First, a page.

Israel, Palestine/Gaza/Hamas October-21 November 2023

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Two years on, what is the state of the Abraham Accords? (14/09/22)
Hamas: Who are the group’s most prominent leaders?
More on Israel

Abraham Accords: Support for normalisation deals with Israel plummets in Gulf countries
Increasing Israeli hostility in occupied Palestinian territories and limited benefits of the Accords have resulted in declining popular support (31 July 2023)
Matt Gurney: This time, Twitter was real life
Some few of us have watched a livestreamed pogrom. But most have maybe glanced at a headline or two. We live in different information universes. That can’t work. (10 October)

What happens to Gaza the day after the war ends?
Patrick Wintour, Diplomatic editor
A reformed Palestinian Authority or a multinational force have been mooted as solutions for security in the territory, but both proposals have met resistance
The tentative US proposal is for a reformed Palestinian Authority, dominated by the secularist Fatah, which administers the West Bank, to come back to Gaza. But this is rejected by Israel’s right (5 November)

Graphic Truth: The only ways in and out of Gaza
When you hear reports that people in the Gaza Strip are trapped, you may not realize just how literally to take it.
The fact is that even before Hamas’ terrorist attacks on Oct. 7, people in Gaza had only one path into Israel, the Erez Crossing. Prior to the war, about 18,500 Palestinians there held work permits in Israel, a lucrative opportunity considering about half of Gazans are unemployed and the rest earn an average of $13 a day. Many of those workers, having traveled across the border on Oct. 7 to work, now find themselves stuck in Israel, without legal status, their futures uncertain.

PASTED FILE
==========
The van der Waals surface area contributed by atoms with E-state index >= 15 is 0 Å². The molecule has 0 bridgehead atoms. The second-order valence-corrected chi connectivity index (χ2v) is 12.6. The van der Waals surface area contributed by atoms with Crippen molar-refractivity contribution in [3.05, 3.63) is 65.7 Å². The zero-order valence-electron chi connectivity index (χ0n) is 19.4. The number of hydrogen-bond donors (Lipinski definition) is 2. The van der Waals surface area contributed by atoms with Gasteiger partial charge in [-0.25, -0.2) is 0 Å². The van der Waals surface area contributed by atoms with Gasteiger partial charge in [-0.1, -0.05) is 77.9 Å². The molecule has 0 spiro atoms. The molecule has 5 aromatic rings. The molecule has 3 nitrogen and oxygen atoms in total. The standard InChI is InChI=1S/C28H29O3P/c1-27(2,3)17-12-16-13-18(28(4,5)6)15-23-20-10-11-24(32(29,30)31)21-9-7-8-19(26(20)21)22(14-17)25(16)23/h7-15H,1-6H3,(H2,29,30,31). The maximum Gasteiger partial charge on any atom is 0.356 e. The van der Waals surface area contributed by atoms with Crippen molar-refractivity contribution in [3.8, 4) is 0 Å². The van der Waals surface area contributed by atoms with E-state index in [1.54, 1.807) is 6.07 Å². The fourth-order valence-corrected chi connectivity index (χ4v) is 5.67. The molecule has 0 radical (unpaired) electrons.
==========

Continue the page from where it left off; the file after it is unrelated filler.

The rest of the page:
The Kerem Shalom crossing – practically on the tripoint of the Israel-Egypt-Gaza border – is usually how Gaza exchanges goods with Israel. All the fuel for Gaza’s lone power plant entered through Kerem Shalom, which Israel has now cut off. The only way into Egypt, the Rafah Crossing, has become the sole lifeline supplying food, water, and medicine for 2.3 million people. When Israel built the complex barrier surrounding Gaza, it included four additional crossings, which it closed one by one between 2005 and 2011.
Fleeing by sea or air is impossible. Israeli warships ensure Gazans with boats stick to the small area designated for fishing, and there are no modern port facilities in the enclave. Gaza briefly had its own international airport, near Kerem Shalom, but Israel bombed it in 2001 and bulldozed the runway in 2002 during the second intifada.
So when you hear broadcasters say Rafah is the only way into or out of Gaza, that’s not an exaggeration — nor are they exaggerating the tremendous deadly toll civilians will suffer if Israel launches a ground invasion.
Distinction between ceasefire, humanitarian pauses explained, amid Israel-Hamas war
The struggle to save scores of lives in Gaza may hinge on both Hamas and Israel’s acceptance of two words: humanitarian pauses.It’s a diplomatic proposal coming from the West, led by the United States, and falls short of demands for a ceasefire put forward by Arab nations, Russia, China and United Nations Secretary-General Antonio Guterres.
Humanitarian pauses are a much shorter window of time, usually hours or days in which there is a pause from hostilities, while a ceasefire is open-ended. Humanitarian pauses usually only allow for movement of aid, while a ceasefire can be a foundation for talks for a more lasting peace.
AP Fact Check
Israel-Hamas war misinformation is everywhere. Here are the facts
(AP) Misinformation about the latest Israel-Hamas war is thriving on social media platforms, where misrepresented video footage, mistranslations and outright falsehoods often crowd out real reporting from the conflict.
Here is a closer look at the latest misinformation spreading online — and the facts. …
Ian Bremmer: Israel’s response to Oct. 7 plays straight into Hamas’ hands